“I just want to get to know you, connect with you, and pull on my experience and treatment modalities to make this the best experience for you.”
What was your path to becoming a therapist?
I always knew that I was supposed to do something where I helped people. I chose my college because I received a soccer scholarship, but it did not have the initial major I wanted. I decided to study psychology and was so lucky to have the professors I did. It felt like another language that I was fluent in immediately. I always want to understand more and believe that everything is grey; there are very few things that are ultimate truths. I have worked at a group home, an inpatient facility, a residential facility, and private practice. I worked with teenage survivors of human trafficking for six years, so I tend to default to a trauma lens. I am also trained in EMDR, DBT, and TF-CBT. I just want to get to know you, connect with you, and pull on my experience and treatment modalities to make this the best experience for you.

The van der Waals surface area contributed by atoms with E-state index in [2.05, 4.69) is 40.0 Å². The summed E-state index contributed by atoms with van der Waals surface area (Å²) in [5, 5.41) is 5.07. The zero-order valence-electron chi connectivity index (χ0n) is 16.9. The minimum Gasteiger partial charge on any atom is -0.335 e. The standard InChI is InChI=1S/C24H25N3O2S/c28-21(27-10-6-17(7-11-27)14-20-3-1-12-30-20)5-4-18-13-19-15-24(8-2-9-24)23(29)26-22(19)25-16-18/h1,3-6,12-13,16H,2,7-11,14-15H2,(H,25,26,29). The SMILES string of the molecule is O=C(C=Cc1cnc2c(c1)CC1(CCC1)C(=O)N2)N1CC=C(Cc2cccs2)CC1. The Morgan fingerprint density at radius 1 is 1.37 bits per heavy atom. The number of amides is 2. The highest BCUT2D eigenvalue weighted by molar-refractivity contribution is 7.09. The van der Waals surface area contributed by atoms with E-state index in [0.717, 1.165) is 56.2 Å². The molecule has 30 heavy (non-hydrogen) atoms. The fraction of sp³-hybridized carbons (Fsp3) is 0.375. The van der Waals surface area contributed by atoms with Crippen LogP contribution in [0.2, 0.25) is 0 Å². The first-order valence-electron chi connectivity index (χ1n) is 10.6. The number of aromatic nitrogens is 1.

What should someone know about working with you?
My intake process is laid-back, and I very much want to make sure that we are a good match. You need to feel comfortable, which is most important to me. I think that, every now and then, homework is very helpful but most of my homework involves trying different approaches and being mindful of your behaviors the rest of the week. I enjoy working with a variety of people, but women between the ages of 18-50, members of the LGBTQ+ community, and people who want to utilize EMDR are usually best-suited for my style.
How do your core values shape your approach to therapy?
I was lucky enough to study cultural competency during graduate school. It really got me questioning what I thought I knew as a teenager and young adult. Through my personal and professional life, I have been blessed in working with minorities in the areas of race, gender, sexual identity, and more. I recognize my privilege as a cisgender white female, and I do what I can to understand to the best of my ability. It's not about me, and I need to do my best to understand your experience.
“but women between the ages of 18-50, members of the LGBTQ+ community, and people who want to utilize EMDR are usually best-suited for my style.”